Research Roundup: Colonscopy In The Countryside; Retiree Health Benefits; What Should Hip Surgery Cost?
Each week, KHN compiles a selection of recently released health policy studies and briefs.
JAMA Surgery: Rural-Urban Differences In Access To Specialist Providers Of Colorectal Cancer Care In The United States
Rural residents who commonly seek treatment for advanced stages of colorectal cancer have been thought to lack access to cancer screening and adjuvant therapy. ... Several theories have been postulated to explain these findings, some of which include low socioeconomic status, lower educational attainment, lack of insurance coverage, underinsurance, and travel distance to health care facilities. ... Colonoscopy is the most sensitive and specific test to screen for colorectal cancer in individuals older than 50 years. ... A rural-urban disparity exists in the density of gastroenterologists, general surgeons, and radiation oncologists who traditionally provide colorectal cancer screening services and treatment. This might affect access to these services and may negatively influence outcomes for colorectal cancer in rural areas (Aboagye, Kaiser and Hayanga, 4/16).
JAMA Dermatology: Characterizing The Relationship Between Free Drug Samples And Prescription Patterns For Acne Vulgaris And Rosacea
On a national level, the provision of samples with a prescription by dermatologists has been increasing over time, and this increase is correlated with the use of the branded generic drugs promoted by these samples. Branded and branded generic drugs comprised most of the prescriptions written nationally (79%), while they represented only 17% at an academic medical center clinic without samples. Because of the increased use of branded and branded generic drugs, the national mean total retail cost of prescriptions at an office visit for acne was conservatively estimated to be 2 times higher (approximately $465 nationally vs $200 at an academic medical center without samples) (Hurley, Stafford and Lane, 4/16).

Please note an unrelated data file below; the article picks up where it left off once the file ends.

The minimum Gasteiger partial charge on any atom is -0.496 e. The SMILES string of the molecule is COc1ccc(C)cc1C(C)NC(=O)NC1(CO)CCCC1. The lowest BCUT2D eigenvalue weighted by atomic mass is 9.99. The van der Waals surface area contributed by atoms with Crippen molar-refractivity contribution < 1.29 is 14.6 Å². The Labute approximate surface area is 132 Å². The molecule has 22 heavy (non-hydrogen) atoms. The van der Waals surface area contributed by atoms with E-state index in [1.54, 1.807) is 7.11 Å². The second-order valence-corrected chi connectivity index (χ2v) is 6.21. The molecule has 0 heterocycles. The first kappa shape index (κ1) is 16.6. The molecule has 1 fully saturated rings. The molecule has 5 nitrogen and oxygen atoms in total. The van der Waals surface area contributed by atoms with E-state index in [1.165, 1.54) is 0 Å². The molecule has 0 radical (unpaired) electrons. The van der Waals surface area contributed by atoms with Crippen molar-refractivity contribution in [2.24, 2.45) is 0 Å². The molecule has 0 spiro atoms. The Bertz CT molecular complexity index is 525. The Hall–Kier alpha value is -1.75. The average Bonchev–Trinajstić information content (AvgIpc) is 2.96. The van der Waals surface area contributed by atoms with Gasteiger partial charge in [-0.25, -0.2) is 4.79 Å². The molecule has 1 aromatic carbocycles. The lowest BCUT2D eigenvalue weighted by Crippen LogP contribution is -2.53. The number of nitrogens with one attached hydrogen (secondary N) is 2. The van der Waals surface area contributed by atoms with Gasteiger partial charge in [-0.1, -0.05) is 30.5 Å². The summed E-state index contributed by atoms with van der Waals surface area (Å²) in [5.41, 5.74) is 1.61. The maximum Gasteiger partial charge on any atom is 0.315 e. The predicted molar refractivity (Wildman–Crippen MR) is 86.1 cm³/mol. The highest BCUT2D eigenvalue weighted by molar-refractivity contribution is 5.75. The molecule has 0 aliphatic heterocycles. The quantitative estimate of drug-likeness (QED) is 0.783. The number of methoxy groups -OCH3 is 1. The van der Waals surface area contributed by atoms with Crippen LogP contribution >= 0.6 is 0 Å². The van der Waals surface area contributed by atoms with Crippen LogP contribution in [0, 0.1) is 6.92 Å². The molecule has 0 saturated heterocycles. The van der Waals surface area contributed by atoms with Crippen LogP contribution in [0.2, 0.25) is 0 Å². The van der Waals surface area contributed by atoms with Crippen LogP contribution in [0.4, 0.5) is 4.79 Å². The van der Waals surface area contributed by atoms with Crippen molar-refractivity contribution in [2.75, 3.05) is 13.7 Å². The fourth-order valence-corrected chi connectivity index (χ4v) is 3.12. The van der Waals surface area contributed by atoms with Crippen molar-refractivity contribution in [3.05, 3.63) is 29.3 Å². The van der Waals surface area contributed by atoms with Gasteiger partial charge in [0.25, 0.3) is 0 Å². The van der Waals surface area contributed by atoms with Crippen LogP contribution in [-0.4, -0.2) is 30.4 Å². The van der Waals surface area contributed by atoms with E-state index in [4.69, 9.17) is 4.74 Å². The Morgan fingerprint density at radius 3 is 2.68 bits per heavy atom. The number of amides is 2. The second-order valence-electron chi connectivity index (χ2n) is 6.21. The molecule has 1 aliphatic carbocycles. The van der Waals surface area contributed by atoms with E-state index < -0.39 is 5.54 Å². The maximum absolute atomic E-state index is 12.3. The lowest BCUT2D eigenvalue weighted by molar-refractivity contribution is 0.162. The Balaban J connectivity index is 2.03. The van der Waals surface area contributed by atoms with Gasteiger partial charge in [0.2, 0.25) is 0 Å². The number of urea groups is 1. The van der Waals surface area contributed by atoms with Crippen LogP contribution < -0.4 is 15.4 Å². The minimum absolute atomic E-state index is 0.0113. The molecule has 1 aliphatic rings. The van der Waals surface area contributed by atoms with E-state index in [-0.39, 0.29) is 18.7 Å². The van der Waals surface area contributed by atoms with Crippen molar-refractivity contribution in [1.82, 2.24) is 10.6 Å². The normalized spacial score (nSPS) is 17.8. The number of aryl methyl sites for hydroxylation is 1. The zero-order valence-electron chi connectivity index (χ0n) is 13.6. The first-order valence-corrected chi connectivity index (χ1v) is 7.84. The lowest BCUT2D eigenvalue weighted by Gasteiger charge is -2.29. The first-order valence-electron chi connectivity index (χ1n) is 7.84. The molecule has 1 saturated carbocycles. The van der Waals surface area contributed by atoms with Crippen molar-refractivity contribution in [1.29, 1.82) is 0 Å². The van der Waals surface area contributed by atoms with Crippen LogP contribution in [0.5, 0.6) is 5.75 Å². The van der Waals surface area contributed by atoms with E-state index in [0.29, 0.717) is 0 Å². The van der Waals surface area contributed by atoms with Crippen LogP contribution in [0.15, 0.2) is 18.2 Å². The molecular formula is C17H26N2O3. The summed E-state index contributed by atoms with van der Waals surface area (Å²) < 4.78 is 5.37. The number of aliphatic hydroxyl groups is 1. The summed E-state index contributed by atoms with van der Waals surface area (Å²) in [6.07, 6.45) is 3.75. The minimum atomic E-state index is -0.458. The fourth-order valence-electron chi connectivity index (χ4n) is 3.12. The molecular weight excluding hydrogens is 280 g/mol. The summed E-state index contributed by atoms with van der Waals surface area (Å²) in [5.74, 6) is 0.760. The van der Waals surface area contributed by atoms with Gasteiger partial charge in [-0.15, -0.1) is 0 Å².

Employee Benefit Research Institute: Reference Pricing For Health Care Services: A New Twist On The Defined Contribution Concept In Employment-Based Health Benefits
This analysis examines reference pricing, a form of defined contribution health benefits, where plan sponsors pay a fixed amount or limit their contributions toward the cost of a specific health care service, and health plan members must pay the difference in price if a more costly health care provider or service is selected. Reference pricing for hip and knee replacement, colonoscopy, magnetic resonance imaging (MRI) of the spine, computerized tomography (CT) scan of the head or brain, nuclear stress test of the heart, and echocardiogram were examined because these services have fairly uniform protocols .... Potential aggregate savings could reach $9.4 billion if all employers adopted reference pricing for the health care services examined in this paper (Fronstin and Roebuck, 4/15).
Georgetown University Health Policy Institute/The Commonwealth Fund: The Role Of Medicaid Managed Care In Health Delivery System Innovation
States are increasingly turning to Medicaid managed care as a key strategy to manage costs and encourage innovation in health care delivery. This report examines health care providers' perspectives on the role of managed care in improving health services for low-income adults in four communities: Milwaukee, Wisconsin; Oakland, California; Seattle, Washington; and Washington, D.C. It finds that providers do not generally perceive Medicaid managed care as a catalyst for delivery system reform. Fragmented delivery systems, limits on the types of services for which managed care organizations are at risk, and the volatility in managed care markets all present challenges to improving care delivery (Summer and Hoadley, 4/14).
The Kaiser Family Foundation: Retiree Health Benefits At The Crossroads